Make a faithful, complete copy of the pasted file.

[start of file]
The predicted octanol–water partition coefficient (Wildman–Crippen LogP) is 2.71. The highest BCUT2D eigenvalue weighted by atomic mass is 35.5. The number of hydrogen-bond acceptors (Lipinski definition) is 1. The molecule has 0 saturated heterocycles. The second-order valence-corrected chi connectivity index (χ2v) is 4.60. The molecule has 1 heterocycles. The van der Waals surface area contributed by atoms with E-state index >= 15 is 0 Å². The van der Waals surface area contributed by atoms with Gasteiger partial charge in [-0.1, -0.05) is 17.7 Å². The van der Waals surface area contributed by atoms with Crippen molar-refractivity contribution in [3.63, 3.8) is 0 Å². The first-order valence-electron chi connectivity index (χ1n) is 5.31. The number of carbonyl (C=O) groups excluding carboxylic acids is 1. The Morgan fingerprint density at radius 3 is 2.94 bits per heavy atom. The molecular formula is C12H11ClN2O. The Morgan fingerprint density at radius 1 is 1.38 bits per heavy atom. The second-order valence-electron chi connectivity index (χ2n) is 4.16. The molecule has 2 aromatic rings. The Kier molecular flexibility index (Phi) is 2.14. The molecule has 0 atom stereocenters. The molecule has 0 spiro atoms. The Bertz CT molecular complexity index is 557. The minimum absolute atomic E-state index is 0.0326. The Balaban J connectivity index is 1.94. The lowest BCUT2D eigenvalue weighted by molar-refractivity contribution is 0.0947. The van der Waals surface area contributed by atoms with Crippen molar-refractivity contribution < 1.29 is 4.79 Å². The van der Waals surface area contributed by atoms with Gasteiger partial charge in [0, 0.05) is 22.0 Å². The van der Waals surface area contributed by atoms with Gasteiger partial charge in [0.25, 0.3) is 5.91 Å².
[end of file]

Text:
The predicted octanol–water partition coefficient (Wildman–Crippen LogP) is 2.71. The highest BCUT2D eigenvalue weighted by atomic mass is 35.5. The number of hydrogen-bond acceptors (Lipinski definition) is 1. The molecule has 0 saturated heterocycles. The second-order valence-corrected chi connectivity index (χ2v) is 4.60. The molecule has 1 heterocycles. The van der Waals surface area contributed by atoms with E-state index >= 15 is 0 Å². The van der Waals surface area contributed by atoms with Gasteiger partial charge in [-0.1, -0.05) is 17.7 Å². The van der Waals surface area contributed by atoms with Crippen molar-refractivity contribution in [3.63, 3.8) is 0 Å². The first-order valence-electron chi connectivity index (χ1n) is 5.31. The number of carbonyl (C=O) groups excluding carboxylic acids is 1. The Morgan fingerprint density at radius 3 is 2.94 bits per heavy atom. The molecular formula is C12H11ClN2O. The Morgan fingerprint density at radius 1 is 1.38 bits per heavy atom. The second-order valence-electron chi connectivity index (χ2n) is 4.16. The molecule has 2 aromatic rings. The Kier molecular flexibility index (Phi) is 2.14. The molecule has 0 atom stereocenters. The molecule has 0 spiro atoms. The Bertz CT molecular complexity index is 557. The minimum absolute atomic E-state index is 0.0326. The Balaban J connectivity index is 1.94. The lowest BCUT2D eigenvalue weighted by molar-refractivity contribution is 0.0947. The van der Waals surface area contributed by atoms with Crippen molar-refractivity contribution < 1.29 is 4.79 Å². The van der Waals surface area contributed by atoms with Gasteiger partial charge in [0, 0.05) is 22.0 Å². The van der Waals surface area contributed by atoms with Gasteiger partial charge in [0.25, 0.3) is 5.91 Å².